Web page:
9. Who is the worse villain, Acheron Hades or Jack Schitt? Which sentence do you think is worse—death by a silver bullet to the heart or an eternity trapped in Poe's "The Raven"?


Introduction to The Eyre Affair

Masterpiece Theatre meets James Bond in The Eyre Affair, the first novel in Jasper Fforde's cheeky sleuth series featuring a book-loving, gun-toting, wit-slinging heroine named Thursday Next. In Thursday's world, an alternate version of 1985 London, literature rules popular culture—audiences enact and participate in Richard III for Friday-night fun, thousands of visitors make literary pilgrimages to gawk at original manuscripts, and missionaries travel door-to-door heralding Francis Bacon as the true Bard.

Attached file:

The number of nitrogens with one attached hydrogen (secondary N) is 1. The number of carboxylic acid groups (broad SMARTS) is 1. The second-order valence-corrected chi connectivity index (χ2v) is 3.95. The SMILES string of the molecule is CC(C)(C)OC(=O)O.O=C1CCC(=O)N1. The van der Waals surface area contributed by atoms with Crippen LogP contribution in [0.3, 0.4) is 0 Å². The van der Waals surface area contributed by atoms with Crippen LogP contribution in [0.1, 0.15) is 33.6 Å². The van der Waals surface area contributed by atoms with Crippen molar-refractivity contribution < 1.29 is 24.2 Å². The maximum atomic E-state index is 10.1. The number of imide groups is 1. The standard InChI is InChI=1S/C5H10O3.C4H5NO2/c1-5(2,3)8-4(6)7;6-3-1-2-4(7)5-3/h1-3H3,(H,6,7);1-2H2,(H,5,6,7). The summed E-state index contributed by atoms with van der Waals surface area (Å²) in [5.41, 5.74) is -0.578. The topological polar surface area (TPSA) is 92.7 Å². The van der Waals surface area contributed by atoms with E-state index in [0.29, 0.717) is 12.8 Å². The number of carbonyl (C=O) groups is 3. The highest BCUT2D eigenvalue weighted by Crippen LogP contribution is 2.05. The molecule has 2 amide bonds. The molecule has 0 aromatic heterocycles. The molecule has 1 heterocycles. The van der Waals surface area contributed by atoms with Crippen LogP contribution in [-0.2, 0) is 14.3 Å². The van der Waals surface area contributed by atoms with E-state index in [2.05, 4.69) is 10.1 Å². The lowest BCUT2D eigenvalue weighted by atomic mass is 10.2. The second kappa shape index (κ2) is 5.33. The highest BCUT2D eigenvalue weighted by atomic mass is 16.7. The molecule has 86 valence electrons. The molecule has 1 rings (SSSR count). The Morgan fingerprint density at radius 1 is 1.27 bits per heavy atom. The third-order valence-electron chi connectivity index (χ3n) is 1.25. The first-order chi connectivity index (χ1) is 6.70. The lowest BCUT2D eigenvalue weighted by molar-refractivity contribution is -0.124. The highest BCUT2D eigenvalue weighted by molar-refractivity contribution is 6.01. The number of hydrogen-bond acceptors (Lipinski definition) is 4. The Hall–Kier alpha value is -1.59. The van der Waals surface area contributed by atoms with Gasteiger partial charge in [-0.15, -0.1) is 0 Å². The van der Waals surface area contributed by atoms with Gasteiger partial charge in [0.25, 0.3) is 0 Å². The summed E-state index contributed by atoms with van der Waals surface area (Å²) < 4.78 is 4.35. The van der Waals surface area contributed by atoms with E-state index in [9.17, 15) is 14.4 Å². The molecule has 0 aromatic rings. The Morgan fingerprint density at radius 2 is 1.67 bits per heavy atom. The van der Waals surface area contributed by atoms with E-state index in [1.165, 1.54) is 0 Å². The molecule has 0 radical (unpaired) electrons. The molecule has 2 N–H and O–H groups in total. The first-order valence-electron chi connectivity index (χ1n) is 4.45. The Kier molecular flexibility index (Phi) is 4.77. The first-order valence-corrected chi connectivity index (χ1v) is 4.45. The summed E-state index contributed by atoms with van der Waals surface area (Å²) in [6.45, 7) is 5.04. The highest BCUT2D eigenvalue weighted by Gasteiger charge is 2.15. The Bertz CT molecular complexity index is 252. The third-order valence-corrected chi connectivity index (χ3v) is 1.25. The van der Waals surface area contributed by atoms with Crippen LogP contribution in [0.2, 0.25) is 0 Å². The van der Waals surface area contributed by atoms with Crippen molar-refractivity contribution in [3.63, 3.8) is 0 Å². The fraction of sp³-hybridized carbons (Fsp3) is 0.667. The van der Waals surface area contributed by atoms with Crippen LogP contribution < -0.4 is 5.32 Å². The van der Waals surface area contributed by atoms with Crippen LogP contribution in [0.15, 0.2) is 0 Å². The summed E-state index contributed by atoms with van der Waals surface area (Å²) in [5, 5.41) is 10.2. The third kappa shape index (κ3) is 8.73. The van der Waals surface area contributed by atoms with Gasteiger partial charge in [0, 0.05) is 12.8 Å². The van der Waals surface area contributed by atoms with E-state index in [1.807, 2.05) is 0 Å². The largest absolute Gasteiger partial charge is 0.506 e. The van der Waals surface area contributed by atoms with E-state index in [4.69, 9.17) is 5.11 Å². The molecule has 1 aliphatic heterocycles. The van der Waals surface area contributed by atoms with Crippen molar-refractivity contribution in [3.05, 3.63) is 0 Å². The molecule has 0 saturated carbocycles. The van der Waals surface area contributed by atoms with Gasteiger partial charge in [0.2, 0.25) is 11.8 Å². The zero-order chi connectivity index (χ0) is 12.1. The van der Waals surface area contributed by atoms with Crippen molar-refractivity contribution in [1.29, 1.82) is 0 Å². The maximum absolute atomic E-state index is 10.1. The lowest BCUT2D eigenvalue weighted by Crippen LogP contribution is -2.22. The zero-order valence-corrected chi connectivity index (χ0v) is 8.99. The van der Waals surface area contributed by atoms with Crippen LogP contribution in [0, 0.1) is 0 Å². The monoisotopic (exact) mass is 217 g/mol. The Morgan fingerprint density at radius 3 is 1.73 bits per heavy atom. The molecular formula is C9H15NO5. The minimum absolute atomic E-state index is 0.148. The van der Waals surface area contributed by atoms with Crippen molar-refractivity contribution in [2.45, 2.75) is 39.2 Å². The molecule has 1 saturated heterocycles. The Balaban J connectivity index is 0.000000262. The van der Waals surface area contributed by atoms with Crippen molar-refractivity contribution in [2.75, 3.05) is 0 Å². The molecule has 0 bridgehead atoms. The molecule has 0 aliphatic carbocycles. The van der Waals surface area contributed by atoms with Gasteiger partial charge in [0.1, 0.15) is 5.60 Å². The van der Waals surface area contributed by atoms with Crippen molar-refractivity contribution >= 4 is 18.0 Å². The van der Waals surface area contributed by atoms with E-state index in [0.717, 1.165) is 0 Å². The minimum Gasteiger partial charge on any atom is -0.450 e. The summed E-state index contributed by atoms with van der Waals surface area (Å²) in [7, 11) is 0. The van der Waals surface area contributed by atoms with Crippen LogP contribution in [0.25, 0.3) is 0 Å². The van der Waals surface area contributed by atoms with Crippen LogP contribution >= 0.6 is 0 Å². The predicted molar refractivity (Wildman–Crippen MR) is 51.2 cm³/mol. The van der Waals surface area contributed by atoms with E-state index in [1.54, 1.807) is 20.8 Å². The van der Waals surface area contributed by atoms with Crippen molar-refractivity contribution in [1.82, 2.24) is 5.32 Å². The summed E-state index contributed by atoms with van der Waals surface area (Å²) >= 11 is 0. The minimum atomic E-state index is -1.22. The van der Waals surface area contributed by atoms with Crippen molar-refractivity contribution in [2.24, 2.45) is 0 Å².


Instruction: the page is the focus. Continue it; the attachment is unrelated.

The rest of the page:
The mysterious theft of the Martin Chuzzlewit original manuscript from the Dickens Museum catalyzes Thursday's transformation from humble library cop into intrepid literature savior. When Thursday's eccentric uncle Mycroft and aunt Polly are kidnapped along with their Prose Portal, an ingenious device that allows readers to physically enter the world of any book, the SpecOps literary division uncovers a dastardly plot to kidnap and murder characters from everyone's favorite novels. The criminal operation is helmed by Acheron Hades, the third most evil man in the world, a supreme villain who bends minds, shifts shapes, and remains impervious to most mortal weapons. Thursday and her SpecOps cohorts' mission to capture their slippery adversary is further complicated by the meddling of the pointedly named Jack Schitt, the despotic head of security at the hegemonic Goliath Corporation, whose investment in Hades' capture seems suspect. And when the perpetrators dare to steal the original Jane Eyre, Thursday must race to save one of the most beloved characters in English literature—and Brontë's classic love story itself—from eradication.